Marc Swan PetForums Newbie

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    I will take a sample to the aquatic shop in my area and ask them to test it for me first.

    The attachment below is the only advice regarding my word I could find on Scottish Water who are my water supplier.
     

    Attached Files:

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  16. George Duke-Cohan

    George Duke-Cohan PetForums Member

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    Thanks for the info. Just as a recommendation, you could do a water test using your normal tap water for a base line, this will allow you to know what your water will always contain, then when you do testing on your tank anything above your base line, you will know it is extra. Just helps, it is not required but recommended. Do you have any ideas yet regarding what fish you want? Do you want bright colours? Long fin? Do you want a group or maybe just one nice looking fish?
     
  17. magpie

    magpie PetForums VIP

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    Love this idea, I can imagine it would be so entertaining to watch them!

    In a tank that size (depending on your water chemistry) I think I'd go for a decent sized shoal of some kind of microrasbora. And depending on what you build I think it would look awesome to add a bunch of plants too and make it look like abandoned Lego structures have been taken over by nature :)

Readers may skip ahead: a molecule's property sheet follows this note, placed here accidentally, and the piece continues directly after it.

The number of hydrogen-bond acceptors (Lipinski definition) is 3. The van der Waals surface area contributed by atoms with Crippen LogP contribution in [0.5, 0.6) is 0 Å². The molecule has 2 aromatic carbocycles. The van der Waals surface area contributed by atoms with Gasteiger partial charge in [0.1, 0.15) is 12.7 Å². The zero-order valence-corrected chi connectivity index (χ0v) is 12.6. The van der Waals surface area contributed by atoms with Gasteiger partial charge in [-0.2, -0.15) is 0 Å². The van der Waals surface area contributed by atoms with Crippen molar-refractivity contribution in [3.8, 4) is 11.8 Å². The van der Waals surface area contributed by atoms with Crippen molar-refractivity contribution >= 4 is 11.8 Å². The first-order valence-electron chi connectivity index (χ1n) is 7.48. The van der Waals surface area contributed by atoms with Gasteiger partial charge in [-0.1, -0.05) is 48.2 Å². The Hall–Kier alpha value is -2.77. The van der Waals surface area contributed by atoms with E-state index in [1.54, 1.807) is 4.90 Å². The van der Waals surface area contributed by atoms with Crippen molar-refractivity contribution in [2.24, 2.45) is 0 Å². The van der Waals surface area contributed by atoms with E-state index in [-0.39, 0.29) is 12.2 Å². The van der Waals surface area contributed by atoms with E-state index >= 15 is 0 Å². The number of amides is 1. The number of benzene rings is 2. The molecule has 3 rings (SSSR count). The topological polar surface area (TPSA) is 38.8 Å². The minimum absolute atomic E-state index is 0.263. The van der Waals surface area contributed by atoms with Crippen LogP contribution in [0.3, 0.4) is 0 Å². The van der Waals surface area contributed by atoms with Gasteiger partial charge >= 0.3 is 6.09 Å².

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  18. George Duke-Cohan

    George Duke-Cohan PetForums Member

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    Amazing idea. That would look so cool.
     
  19. Marc Swan

    Marc Swan PetForums Newbie

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    I wouldn’t be going for any long fin fis if I’m using the Lego idea seems too risky. Either small bright tropical or the shrimp was a great idea. How many shrimp and what species would you recommend for this type of tank.
     
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  20. George Duke-Cohan

    George Duke-Cohan PetForums Member

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    Neocardina have very low bioload so you can add like 15-30 but they will reproduce so keep that in mind. Do some research on the different types of shrimp.... there are loads to choose from.